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Thread: Does this Singer 15 have reverse?

  1. #1
    Member DKuehn's Avatar
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    Does this Singer 15 have reverse?

    I was wondering if anyone knows if this machine has reverse or is that just a stitch length adjuster?

    Thanks

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  2. #2
    Member DKuehn's Avatar
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    I have done some research, I believe the answer is "no", there is no reverse on this one.

  3. #3
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    You turn the fabric ;- ) I think the reverse lever was introduced sometime in the 1920s. By then decals were much simpler, and I doubt there are any model 15 with reverse lever and Egyptian decals. How old is your machine?

  4. #4
    Power Poster miriam's Avatar
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    The one I have does not have reverse. It could be a kick butt treadle. That hand wheel is extra deep. If you want you can convert it back to a treadle by putting on one of the heavy hand wheels but you may lose your bobbin winder. You could use a sidewinder. I'm thinking yours was converted to electric by changing out the hand wheel and putting on a motor. But who knows, I'm surprised to see a motor mount. Some have improvised the motor attachment rigs. Do you know what year that machine was made?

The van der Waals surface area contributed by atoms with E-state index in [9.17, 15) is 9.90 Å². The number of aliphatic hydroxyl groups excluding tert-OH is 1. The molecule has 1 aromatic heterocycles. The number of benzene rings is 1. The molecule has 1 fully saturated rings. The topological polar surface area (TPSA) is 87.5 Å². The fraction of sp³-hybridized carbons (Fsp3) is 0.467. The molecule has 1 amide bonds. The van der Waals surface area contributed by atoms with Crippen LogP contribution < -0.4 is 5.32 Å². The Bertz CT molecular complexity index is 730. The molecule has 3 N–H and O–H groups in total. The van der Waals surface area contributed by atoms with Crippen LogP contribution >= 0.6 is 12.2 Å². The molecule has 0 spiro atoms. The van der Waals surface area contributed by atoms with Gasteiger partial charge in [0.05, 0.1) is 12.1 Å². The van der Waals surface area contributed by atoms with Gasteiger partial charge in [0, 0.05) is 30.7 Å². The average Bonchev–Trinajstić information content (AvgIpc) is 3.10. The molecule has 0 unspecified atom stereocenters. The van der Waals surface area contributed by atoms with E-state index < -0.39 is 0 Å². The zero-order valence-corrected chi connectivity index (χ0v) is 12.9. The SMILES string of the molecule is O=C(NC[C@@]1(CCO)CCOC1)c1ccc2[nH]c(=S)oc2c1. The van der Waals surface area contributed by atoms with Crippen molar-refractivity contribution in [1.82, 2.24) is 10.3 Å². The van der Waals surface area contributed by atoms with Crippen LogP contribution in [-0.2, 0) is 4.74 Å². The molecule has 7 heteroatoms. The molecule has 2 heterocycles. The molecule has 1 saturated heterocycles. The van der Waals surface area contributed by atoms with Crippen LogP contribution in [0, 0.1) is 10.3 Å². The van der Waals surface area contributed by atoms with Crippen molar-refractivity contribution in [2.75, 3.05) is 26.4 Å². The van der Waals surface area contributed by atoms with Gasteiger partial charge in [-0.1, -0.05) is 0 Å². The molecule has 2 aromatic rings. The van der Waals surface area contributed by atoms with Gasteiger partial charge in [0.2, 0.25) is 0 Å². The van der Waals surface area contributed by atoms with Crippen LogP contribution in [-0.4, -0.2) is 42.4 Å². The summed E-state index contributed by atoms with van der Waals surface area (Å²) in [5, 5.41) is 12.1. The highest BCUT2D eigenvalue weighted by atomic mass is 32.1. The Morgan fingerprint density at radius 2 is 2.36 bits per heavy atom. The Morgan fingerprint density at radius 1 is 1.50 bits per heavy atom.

NEVER let a sewing machine know you are in a hurry.
    good mothers let you lick the beaters - great mothers turn it off first

  5. #5
    Super Member Rodney's Avatar
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    There is one Singer 15 with the Egyptian decals and reverse. The newer ones Singer had made in Asia in the 1970s or 80s. Not near as nice as that machine.
    That machine is in great shape. The Egyptian decals on the originals are usually in worse condition. If the price is any sort of affordable I'd get it.
    Rodney
    "Neglect to oil the machine will shorten its life and cause you

    trouble and annoyance" Quote from Singer Model 99 Manual

  6. #6
    Member DKuehn's Avatar
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    From my research I believe it to be a 15sv10, probably made in the early 40's. Not sure why they would skip reverse on it.

  7. #7
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    Quote Originally Posted by DKuehn View Post
    From my research I believe it to be a 15sv10, probably made in the early 40's. Not sure why they would skip reverse on it.